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Original Civil War U.S. Navy Id’d Pair of White Linen Pants

$1,250

Original Civil War U.S. Navy Id’d Pair of White Linen Pants – These regulation, Civil War period U. S. Navy pants are constructed of a fine, white linen, via mostly hand and some treadle machine sewing. The pants are representative of an early style, as they have a five-button, fall front; all buttons on the pants are bone. There are two front pockets; there is no means for back size adjustment, so these pants may have been custom tailored for the wearer. The pants are in excellent condition.  On the interior back of one the pockets is written in period ink, is the name of the war period owner: “A.A.S./JAMES E BARBOUR/ u.s.n.”.  Barbour initially served in the army as a hospital steward and assistant surgeon with the 21st Connecticut Infantry. He joined the U. S. Navy in May of 1863 and remained in the Navy, until March of 1864.  Barbour served aboard USS Iron Age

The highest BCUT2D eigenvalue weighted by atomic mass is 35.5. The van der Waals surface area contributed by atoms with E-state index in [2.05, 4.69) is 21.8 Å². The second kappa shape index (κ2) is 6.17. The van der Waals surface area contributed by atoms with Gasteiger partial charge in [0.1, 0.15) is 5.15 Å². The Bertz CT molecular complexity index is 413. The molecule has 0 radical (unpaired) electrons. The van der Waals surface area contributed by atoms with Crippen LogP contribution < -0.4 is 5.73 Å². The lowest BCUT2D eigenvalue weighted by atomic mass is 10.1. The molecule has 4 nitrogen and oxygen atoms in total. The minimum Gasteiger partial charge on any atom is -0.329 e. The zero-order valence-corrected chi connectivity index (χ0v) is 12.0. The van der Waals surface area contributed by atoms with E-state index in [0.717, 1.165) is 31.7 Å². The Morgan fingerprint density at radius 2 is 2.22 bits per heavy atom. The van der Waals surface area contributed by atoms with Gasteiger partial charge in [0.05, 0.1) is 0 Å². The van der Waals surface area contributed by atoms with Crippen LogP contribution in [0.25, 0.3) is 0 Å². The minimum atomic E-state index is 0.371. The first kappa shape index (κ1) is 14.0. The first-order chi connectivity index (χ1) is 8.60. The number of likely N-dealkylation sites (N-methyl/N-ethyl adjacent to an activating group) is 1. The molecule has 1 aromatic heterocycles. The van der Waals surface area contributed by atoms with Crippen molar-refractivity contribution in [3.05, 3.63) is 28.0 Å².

James E. Barbour

Residence Norwalk CT;

Enlisted on 8/9/1862 as a Private.

 

On 8/22/1862 he mustered into “F” Co. CT 17th Infantry

He was discharged for promotion on 8/22/1862

 

On 9/5/1862 he mustered into Field & Staff CT 21st Infantry

He Resigned on 1/7/1863

 

 

Promotions:

* Hospital Steward 8/22/1862 (As of 21st CT Inf)

 

 

Other Information:

died 12/6/1879 in Italy

Buried: Union Cemty, Norwalk, CT

 

CONNECTICUT

TWENTY-FIRST REGIMENT C. V. INFANTRY.

(Three Years.)

WRITTEN BY CAPTAIN DELOS D. BROWN, LATE CAPTAIN OF COMPANY I,TWENTY-FIRST CONNECTICUT VOLUNTEERS.THE Twenty-first Connecticut Regiment, whose service

embraced the period from August, 1862, to June, 1865, was

recruited largely in Eastern Connecticut in August, 1862,

encamped at Norwich, was mustered into the United States

service September 5th, and left the State September 11th,

reaching Washington, D. C., September 13th.  It was assigned to

the Army of the Potomac, and until February, 1863, shared in

the dangers and vicissitudes, as well as the glory, of that

grand old army.

 

The sufferings of that winter will never be forgotten by